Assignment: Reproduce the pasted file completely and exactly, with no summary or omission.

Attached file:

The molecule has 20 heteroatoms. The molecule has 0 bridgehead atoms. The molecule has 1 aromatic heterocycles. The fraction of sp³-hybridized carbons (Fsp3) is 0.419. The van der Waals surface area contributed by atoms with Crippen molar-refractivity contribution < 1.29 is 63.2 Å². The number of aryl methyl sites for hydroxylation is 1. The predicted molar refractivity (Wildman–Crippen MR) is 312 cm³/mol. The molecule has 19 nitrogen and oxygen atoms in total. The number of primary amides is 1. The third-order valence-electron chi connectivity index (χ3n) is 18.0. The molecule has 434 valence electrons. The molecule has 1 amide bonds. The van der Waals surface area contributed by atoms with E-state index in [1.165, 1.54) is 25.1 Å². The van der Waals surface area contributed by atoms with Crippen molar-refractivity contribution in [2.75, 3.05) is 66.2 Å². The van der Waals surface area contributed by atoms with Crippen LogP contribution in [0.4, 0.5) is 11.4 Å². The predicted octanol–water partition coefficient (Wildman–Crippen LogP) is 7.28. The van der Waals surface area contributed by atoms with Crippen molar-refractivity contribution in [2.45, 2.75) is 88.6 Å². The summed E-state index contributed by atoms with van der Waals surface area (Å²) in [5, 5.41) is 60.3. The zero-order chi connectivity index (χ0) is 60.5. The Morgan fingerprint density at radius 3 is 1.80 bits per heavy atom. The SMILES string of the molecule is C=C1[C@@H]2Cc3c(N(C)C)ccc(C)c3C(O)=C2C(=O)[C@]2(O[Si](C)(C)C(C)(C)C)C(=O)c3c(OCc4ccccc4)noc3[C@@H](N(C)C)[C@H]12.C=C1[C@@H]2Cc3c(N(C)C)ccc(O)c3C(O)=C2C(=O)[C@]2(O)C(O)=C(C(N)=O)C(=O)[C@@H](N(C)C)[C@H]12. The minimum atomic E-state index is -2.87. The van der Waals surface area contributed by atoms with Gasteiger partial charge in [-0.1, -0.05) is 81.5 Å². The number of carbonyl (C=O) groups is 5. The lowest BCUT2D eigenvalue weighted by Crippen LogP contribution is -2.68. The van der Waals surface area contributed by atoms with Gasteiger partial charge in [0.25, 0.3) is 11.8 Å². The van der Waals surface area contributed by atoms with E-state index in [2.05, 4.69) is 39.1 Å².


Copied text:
The molecule has 20 heteroatoms. The molecule has 0 bridgehead atoms. The molecule has 1 aromatic heterocycles. The fraction of sp³-hybridized carbons (Fsp3) is 0.419. The van der Waals surface area contributed by atoms with Crippen molar-refractivity contribution < 1.29 is 63.2 Å². The number of aryl methyl sites for hydroxylation is 1. The predicted molar refractivity (Wildman–Crippen MR) is 312 cm³/mol. The molecule has 19 nitrogen and oxygen atoms in total. The number of primary amides is 1. The third-order valence-electron chi connectivity index (χ3n) is 18.0. The molecule has 434 valence electrons. The molecule has 1 amide bonds. The van der Waals surface area contributed by atoms with E-state index in [1.165, 1.54) is 25.1 Å². The van der Waals surface area contributed by atoms with Crippen molar-refractivity contribution in [2.75, 3.05) is 66.2 Å². The van der Waals surface area contributed by atoms with Crippen LogP contribution in [0.4, 0.5) is 11.4 Å². The predicted octanol–water partition coefficient (Wildman–Crippen LogP) is 7.28. The van der Waals surface area contributed by atoms with Crippen molar-refractivity contribution in [2.45, 2.75) is 88.6 Å². The summed E-state index contributed by atoms with van der Waals surface area (Å²) in [5, 5.41) is 60.3. The zero-order chi connectivity index (χ0) is 60.5. The Morgan fingerprint density at radius 3 is 1.80 bits per heavy atom. The SMILES string of the molecule is C=C1[C@@H]2Cc3c(N(C)C)ccc(C)c3C(O)=C2C(=O)[C@]2(O[Si](C)(C)C(C)(C)C)C(=O)c3c(OCc4ccccc4)noc3[C@@H](N(C)C)[C@H]12.C=C1[C@@H]2Cc3c(N(C)C)ccc(O)c3C(O)=C2C(=O)[C@]2(O)C(O)=C(C(N)=O)C(=O)[C@@H](N(C)C)[C@H]12. The minimum atomic E-state index is -2.87. The van der Waals surface area contributed by atoms with Gasteiger partial charge in [-0.1, -0.05) is 81.5 Å². The number of carbonyl (C=O) groups is 5. The lowest BCUT2D eigenvalue weighted by Crippen LogP contribution is -2.68. The van der Waals surface area contributed by atoms with Gasteiger partial charge in [0.25, 0.3) is 11.8 Å². The van der Waals surface area contributed by atoms with E-state index in [2.05, 4.69) is 39.1 Å².